The International Space Station passing over Wheaton College (Norton, MA)

ISS passing over the Sun.

On 2017 April 23, at around 09:50:35 EDT the International Space Station (ISS) flew right in front of the Sun as seen from Norton (MA). While regular ISS passes are quite common, flying right in front of the Sun or Moon is relatively rare and happens once every few months or so. The weather was predicted to be clear this morning, so we decided to try to take a video of this event.

We put a solar filter on one of our CPC1100 scopes (11" aperture, f/10 SCT), and attached a Canon EOS 60Da DSLR camera at the Schmidt-Cassegrain focus. The camera was set to capture 1280x720 video at 59.94 fps. Unfortunately I forgot to sync the camera to the PC, so the timestamps were off, but successive frames are about 1/60 seconds apart. (In the composite image shown above I actually have superimposed every second frame, i.e. images that are 1/30 seconds apart.)

We were a bit late setting things up and I was still fumbling around when the event happened. In fact, I didn't see anything at that time on the laptop screen (the camera was connected and controlled from a laptop) and was disappointed. However after getting back indoors and while replaying the movie ... voila ... there was the ISS!!! We caught it ....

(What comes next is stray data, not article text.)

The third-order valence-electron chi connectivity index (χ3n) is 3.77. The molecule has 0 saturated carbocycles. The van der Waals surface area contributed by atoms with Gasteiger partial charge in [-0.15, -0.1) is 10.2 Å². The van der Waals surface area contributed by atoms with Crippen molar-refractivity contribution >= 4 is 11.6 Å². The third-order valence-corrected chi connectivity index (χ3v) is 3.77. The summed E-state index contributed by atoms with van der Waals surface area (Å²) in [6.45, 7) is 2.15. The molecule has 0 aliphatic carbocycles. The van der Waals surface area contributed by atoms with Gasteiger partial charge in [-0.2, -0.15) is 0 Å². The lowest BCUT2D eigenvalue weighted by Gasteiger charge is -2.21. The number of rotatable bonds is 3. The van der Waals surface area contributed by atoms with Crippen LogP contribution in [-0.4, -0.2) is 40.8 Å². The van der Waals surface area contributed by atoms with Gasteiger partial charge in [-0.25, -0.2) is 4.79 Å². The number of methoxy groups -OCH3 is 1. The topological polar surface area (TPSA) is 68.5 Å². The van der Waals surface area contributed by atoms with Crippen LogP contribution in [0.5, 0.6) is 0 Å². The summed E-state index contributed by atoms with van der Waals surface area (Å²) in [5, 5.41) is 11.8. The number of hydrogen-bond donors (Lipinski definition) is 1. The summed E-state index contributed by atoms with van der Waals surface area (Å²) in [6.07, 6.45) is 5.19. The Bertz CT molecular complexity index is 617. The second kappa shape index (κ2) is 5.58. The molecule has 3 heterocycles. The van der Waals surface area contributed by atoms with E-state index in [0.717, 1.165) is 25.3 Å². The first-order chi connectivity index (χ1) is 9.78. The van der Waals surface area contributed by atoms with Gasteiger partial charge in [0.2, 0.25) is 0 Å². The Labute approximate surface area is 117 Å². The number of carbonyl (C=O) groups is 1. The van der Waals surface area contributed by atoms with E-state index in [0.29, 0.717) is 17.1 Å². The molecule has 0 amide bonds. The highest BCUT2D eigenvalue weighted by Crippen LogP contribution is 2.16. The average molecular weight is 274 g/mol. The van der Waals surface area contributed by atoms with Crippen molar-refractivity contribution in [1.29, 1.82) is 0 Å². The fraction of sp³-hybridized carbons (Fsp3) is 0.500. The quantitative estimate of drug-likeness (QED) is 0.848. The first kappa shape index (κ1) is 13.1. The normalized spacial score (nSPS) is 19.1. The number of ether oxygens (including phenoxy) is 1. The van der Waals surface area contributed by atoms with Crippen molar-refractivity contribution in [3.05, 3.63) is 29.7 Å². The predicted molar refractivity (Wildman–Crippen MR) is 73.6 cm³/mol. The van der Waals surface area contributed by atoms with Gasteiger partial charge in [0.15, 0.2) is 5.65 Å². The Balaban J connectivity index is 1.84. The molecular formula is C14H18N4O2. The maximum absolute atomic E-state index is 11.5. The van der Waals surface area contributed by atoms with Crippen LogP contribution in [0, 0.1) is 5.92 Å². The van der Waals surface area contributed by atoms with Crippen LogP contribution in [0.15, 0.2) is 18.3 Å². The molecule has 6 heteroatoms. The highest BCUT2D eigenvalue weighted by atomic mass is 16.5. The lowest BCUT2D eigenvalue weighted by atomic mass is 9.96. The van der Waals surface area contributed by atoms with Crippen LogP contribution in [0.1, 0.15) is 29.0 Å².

• As it happened in real time (MOV format; 386 kB)
  • A 2 fps slow-motion movie of the frames with ISS passing (AVI format; 12 MB).
  • A 2 fps slow-motion GIF animation of the same (11 MB).
  • The 2 fps movie on YouTube (Thanks to Tony Houser for putting it on YouTube).
  • The raw movie capture by the camera is 281 MB in size, and is available on request.
  • Individual frames extracted using avconv: 2403.png, 2404.png, 2405.png, 2406.png, 2407.png, 2408.png, 2409.png, 2410.png, 2411.png, 2412.png, 2413.png, 2414.png, 2415.png, 2416.png, 2417.png, 2418.png, 2419.png, 2420.png, 2421.png, 2422.png, 2423.png, 2424.png, 2425.png, 2426.png, 2427.png.

    Note:Astronomical images are typically not bright and therefore require your monitor to be properly calibrated. While a proper calibration of the monitor is time consuming (and expensive), a quick (and dirty) way is to adjust your monitor so that you can see ALL the 17 different shades in the image below, in particular the darkest shades.

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    Last updated: 2017 Apr 24 by Dipankar Maitra.